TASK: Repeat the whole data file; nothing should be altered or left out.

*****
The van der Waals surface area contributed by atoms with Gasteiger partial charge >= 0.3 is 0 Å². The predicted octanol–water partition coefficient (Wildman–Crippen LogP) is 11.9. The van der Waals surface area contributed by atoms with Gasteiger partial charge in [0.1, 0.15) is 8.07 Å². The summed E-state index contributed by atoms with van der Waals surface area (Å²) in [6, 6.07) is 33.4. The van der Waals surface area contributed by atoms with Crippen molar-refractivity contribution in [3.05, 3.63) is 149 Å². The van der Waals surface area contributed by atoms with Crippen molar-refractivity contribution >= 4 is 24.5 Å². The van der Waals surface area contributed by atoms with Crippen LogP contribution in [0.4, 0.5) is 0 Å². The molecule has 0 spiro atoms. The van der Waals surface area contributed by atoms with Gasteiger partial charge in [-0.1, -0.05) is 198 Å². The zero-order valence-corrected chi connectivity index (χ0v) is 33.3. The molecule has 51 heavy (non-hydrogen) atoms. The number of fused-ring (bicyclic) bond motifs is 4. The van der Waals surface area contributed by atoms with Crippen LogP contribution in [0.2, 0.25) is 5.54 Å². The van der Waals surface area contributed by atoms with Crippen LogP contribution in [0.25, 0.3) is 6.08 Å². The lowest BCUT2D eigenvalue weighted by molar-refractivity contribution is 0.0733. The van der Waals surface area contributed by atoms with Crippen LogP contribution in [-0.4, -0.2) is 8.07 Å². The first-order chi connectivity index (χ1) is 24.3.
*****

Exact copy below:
The van der Waals surface area contributed by atoms with Gasteiger partial charge >= 0.3 is 0 Å². The predicted octanol–water partition coefficient (Wildman–Crippen LogP) is 11.9. The van der Waals surface area contributed by atoms with Gasteiger partial charge in [0.1, 0.15) is 8.07 Å². The summed E-state index contributed by atoms with van der Waals surface area (Å²) in [6, 6.07) is 33.4. The van der Waals surface area contributed by atoms with Crippen molar-refractivity contribution in [3.05, 3.63) is 149 Å². The van der Waals surface area contributed by atoms with Crippen molar-refractivity contribution >= 4 is 24.5 Å². The van der Waals surface area contributed by atoms with Crippen LogP contribution in [0.4, 0.5) is 0 Å². The molecule has 0 spiro atoms. The van der Waals surface area contributed by atoms with Gasteiger partial charge in [-0.1, -0.05) is 198 Å². The zero-order valence-corrected chi connectivity index (χ0v) is 33.3. The molecule has 51 heavy (non-hydrogen) atoms. The number of fused-ring (bicyclic) bond motifs is 4. The van der Waals surface area contributed by atoms with Crippen LogP contribution in [0.2, 0.25) is 5.54 Å². The van der Waals surface area contributed by atoms with Crippen LogP contribution in [0.25, 0.3) is 6.08 Å². The lowest BCUT2D eigenvalue weighted by molar-refractivity contribution is 0.0733. The van der Waals surface area contributed by atoms with Crippen LogP contribution in [-0.4, -0.2) is 8.07 Å². The first-order chi connectivity index (χ1) is 24.3.